Last-But-Not-Least Lola and the Wild Chicken (Paperback)

By Christine Pakkala, Paul Hoppe (Illustrator)

Boyds Mills Press, 9781629794044, 216pp.

Publication Date: October 6, 2015

Other Editions of This Title:
Hardcover (9/1/2014)

List Price: 7.95*
* Individual store prices may vary.

Description

Lola doesn't want to share her on-again, off-again best friend Amanda with Jessie (who seems to be around all the time)—much less with the new girl Savannah. But when the four girls embark on a school field trip to a local farm, a crazy encounter with a wild chicken may be just what's needed to steer them all toward one another. Young readers will find this latest caper starring loveable Lola hilarious and heartfelt.


About the Author

Christine Pakkala has an MFA in Poetry from Iowa Writers' Workshop and has taught seventh- and ninth-grade English in New York City. Last-But-Not-Least Lola and the Wild Chicken is her third novel. She lives in Westport, Connecticut. christinepakkala.com.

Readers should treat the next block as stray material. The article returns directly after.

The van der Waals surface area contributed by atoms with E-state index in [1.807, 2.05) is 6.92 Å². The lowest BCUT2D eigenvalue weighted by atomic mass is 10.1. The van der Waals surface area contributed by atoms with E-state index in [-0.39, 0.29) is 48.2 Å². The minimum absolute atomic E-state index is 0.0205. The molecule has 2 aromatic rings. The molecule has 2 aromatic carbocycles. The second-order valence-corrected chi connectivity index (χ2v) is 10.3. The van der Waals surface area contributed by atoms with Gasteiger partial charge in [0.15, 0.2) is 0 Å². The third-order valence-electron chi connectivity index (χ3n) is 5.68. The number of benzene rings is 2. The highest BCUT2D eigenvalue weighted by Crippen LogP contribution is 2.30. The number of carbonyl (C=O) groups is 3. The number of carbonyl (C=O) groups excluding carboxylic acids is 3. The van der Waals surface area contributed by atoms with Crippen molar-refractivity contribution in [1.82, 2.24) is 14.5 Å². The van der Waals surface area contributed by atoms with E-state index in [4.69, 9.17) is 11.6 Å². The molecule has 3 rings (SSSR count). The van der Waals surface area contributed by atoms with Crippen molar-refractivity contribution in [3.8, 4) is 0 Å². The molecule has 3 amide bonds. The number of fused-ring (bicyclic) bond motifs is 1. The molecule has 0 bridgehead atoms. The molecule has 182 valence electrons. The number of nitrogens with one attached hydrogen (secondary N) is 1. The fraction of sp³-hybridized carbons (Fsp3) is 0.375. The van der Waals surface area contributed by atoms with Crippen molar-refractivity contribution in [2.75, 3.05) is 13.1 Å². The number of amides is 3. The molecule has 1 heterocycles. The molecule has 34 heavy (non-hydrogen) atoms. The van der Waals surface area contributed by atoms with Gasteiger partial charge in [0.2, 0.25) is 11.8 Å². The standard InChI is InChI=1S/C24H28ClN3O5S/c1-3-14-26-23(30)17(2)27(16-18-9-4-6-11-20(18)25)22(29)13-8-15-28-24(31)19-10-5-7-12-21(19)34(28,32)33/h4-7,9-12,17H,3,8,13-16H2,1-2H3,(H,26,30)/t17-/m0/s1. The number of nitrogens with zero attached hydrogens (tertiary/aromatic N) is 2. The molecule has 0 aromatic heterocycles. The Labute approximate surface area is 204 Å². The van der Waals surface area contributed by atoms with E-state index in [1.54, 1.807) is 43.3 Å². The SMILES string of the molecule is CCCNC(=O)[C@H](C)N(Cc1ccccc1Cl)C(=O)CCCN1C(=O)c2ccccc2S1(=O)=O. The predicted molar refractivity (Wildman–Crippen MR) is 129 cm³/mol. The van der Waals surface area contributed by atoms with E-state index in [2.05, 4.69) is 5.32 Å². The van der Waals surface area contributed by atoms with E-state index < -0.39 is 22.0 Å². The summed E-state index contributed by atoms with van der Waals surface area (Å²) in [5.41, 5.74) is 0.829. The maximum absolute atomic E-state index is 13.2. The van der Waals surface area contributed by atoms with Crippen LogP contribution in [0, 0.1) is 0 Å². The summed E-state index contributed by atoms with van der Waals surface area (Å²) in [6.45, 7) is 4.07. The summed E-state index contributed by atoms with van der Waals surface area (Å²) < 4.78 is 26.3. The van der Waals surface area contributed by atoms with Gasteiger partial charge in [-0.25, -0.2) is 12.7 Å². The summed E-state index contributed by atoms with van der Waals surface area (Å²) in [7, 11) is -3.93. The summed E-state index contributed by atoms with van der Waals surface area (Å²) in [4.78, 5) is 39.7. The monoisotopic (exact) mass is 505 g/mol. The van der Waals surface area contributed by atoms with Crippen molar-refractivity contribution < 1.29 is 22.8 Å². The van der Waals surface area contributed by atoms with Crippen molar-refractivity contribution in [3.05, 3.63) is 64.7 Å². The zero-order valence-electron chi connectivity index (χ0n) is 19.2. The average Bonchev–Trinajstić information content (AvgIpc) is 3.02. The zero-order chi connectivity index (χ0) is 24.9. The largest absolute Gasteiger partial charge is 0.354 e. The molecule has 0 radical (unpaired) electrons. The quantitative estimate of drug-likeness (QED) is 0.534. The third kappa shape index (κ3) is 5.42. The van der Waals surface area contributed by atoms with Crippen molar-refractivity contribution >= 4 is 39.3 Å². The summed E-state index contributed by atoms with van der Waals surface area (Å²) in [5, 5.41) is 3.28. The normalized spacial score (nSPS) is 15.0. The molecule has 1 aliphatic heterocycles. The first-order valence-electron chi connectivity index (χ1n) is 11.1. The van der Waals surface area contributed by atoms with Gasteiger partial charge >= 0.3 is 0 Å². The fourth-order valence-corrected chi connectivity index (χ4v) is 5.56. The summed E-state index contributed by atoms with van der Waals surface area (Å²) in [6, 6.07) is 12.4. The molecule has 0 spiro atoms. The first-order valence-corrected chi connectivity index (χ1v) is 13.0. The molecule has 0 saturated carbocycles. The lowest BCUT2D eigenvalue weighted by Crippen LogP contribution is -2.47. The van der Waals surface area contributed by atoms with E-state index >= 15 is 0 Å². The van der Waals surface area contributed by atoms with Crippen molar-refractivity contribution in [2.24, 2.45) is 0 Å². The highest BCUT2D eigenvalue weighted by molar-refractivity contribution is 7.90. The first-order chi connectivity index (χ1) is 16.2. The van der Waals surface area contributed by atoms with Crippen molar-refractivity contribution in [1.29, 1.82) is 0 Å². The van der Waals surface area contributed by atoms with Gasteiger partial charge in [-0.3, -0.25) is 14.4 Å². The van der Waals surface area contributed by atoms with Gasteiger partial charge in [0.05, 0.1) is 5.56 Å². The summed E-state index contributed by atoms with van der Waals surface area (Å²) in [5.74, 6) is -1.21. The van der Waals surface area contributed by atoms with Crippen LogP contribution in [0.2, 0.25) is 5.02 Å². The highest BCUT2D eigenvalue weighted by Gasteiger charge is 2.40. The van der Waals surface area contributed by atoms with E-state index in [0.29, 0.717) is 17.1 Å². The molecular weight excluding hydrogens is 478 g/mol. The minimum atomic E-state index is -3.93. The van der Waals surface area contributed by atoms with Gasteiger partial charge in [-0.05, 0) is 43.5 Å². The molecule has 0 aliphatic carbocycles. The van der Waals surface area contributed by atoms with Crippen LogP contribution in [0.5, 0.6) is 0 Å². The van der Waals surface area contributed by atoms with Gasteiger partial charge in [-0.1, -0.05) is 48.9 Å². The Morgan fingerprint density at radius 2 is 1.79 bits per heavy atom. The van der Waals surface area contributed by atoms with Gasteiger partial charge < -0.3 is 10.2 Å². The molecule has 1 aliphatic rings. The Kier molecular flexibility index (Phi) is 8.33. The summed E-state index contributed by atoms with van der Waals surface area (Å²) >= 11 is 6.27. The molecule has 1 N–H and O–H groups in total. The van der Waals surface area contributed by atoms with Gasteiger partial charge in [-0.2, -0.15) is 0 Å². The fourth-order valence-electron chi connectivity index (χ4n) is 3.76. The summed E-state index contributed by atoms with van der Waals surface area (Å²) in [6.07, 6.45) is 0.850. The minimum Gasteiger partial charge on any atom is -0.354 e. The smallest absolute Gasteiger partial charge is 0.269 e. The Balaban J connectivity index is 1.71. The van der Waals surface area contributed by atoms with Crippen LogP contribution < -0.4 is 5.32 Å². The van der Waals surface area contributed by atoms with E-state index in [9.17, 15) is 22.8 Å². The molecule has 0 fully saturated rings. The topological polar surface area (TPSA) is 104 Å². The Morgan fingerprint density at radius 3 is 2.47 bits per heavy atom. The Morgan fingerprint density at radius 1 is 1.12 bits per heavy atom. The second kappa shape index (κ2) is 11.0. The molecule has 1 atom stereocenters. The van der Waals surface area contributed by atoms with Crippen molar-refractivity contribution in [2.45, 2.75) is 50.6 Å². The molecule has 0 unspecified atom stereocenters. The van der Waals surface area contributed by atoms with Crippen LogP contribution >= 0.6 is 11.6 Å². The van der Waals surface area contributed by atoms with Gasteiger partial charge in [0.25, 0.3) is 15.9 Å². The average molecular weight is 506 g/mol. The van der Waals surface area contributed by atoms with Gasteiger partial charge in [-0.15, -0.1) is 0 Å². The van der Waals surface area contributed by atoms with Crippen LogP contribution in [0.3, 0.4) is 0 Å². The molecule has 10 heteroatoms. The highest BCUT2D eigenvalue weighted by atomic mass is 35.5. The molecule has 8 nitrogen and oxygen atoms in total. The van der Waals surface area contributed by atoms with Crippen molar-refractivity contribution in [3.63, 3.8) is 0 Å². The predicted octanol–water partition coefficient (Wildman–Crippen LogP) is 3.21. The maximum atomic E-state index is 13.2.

Paul Hoppe is an illustrator, designer, and author who teaches at the School of Visual Arts. He is the author-illustrator of two picture books and the illustrator for several other picture books and young adult books. His work has been published by the New York Times and the New Yorker. He lives in Brooklyn, New York. paulhoppe.de.


Praise For Last-But-Not-Least Lola and the Wild Chicken

" . . . Pakkala perfectly captures the competitive jealousy that sparks among little girls as they claim best friends, as well as the supportive tone of a good teacher caring for well-intentioned but accident-causing pupils. Hoppe's smart cartoon spot illustrations suit the fast-paced, emotionally resonant, and sometimes silly story, further qualifying Lola as the up-to-date heir of Beverly Cleary's Ramona stories. Sweet Lola, who never means to but routinely gets in trouble, will be a comforting character for emergent readers, especially those who sometimes have a hard time not making mistakes." —Booklist

" . . . The characters in this contemporary story are delightfully complex, and while they claim to dislike one another, the empathy they display toward one another is what sets this story apart . . . The pen-and-ink drawings are bright and inviting . . . this romp is a worthwhile read." —School Library Journal